• Alicia Assad on CaringBridge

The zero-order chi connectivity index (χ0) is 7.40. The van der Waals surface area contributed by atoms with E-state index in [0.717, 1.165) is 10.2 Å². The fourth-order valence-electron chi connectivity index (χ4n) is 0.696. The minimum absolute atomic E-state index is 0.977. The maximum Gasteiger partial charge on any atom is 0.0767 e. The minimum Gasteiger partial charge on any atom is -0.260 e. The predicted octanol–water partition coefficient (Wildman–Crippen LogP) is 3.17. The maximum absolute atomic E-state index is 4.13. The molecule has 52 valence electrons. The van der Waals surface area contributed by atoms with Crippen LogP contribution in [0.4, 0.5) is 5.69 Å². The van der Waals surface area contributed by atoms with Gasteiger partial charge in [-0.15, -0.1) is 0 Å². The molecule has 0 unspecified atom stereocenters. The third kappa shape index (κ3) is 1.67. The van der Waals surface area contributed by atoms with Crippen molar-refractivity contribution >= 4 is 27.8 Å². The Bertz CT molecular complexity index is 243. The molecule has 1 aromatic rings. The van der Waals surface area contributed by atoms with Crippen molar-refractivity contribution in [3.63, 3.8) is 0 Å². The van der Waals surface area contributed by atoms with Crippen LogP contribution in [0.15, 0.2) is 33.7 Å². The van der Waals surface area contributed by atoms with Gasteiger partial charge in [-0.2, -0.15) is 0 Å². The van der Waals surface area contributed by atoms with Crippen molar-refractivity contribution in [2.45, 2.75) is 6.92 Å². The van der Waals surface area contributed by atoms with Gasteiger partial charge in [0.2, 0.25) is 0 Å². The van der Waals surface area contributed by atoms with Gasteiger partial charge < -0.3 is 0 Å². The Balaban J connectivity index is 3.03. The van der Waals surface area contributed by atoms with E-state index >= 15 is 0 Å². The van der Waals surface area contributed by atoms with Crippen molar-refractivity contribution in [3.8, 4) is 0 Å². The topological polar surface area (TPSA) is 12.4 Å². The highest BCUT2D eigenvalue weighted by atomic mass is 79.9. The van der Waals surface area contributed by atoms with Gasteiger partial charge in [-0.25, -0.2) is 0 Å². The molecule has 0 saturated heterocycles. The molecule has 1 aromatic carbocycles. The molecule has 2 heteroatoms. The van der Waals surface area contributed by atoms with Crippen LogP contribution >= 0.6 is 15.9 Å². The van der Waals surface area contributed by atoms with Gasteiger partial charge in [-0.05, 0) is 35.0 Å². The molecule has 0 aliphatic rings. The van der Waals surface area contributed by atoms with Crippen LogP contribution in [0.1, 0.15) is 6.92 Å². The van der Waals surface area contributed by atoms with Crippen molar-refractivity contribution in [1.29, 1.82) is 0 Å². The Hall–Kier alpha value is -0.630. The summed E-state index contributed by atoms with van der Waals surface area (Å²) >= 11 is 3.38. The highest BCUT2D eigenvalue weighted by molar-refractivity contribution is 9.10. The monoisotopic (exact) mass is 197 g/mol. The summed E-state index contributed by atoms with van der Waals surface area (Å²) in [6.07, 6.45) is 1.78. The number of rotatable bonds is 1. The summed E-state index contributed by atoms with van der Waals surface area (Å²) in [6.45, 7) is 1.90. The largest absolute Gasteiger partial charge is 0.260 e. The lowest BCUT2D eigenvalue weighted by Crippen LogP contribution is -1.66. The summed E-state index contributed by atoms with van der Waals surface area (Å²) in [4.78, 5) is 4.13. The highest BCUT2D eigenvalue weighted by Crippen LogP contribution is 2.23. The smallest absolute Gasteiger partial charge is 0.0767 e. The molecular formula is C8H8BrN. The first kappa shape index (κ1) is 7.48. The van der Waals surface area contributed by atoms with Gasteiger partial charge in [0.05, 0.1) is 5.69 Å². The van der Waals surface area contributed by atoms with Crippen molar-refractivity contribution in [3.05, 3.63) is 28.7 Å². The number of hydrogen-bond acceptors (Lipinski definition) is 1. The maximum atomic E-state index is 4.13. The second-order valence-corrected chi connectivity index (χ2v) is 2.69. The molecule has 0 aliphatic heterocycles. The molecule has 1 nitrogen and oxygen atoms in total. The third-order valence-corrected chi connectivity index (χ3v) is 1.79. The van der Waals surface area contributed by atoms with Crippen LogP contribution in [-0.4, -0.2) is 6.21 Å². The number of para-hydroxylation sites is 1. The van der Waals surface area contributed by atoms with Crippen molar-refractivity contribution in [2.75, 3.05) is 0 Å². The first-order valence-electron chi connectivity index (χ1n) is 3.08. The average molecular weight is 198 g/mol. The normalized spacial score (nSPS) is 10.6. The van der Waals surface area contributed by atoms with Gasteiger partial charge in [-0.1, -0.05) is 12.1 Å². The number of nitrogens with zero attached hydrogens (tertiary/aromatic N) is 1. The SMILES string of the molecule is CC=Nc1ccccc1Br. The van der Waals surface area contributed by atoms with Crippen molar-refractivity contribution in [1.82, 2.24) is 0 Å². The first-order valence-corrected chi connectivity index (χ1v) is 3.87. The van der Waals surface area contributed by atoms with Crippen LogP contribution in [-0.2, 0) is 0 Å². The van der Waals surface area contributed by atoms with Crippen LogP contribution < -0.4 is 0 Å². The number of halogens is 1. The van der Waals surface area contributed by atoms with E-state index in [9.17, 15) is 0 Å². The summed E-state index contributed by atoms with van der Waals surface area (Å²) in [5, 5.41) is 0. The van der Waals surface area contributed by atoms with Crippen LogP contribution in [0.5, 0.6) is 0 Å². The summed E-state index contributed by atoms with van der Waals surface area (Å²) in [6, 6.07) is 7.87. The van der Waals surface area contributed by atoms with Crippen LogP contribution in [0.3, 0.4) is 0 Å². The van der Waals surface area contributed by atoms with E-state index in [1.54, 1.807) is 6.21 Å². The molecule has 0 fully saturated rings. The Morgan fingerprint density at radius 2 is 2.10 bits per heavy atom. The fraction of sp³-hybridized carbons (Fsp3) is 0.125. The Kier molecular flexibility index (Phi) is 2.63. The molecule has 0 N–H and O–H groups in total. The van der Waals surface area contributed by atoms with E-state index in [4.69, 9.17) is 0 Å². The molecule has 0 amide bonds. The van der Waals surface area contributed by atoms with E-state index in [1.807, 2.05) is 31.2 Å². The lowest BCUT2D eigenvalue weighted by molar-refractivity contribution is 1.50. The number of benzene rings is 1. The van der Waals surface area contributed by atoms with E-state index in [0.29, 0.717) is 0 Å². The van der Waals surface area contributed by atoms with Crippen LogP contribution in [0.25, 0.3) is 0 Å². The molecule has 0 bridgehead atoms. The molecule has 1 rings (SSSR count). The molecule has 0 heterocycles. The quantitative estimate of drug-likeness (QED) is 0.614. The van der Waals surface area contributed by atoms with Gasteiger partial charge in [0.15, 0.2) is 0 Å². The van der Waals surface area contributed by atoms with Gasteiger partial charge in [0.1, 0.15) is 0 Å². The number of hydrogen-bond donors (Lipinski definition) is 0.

How we got here...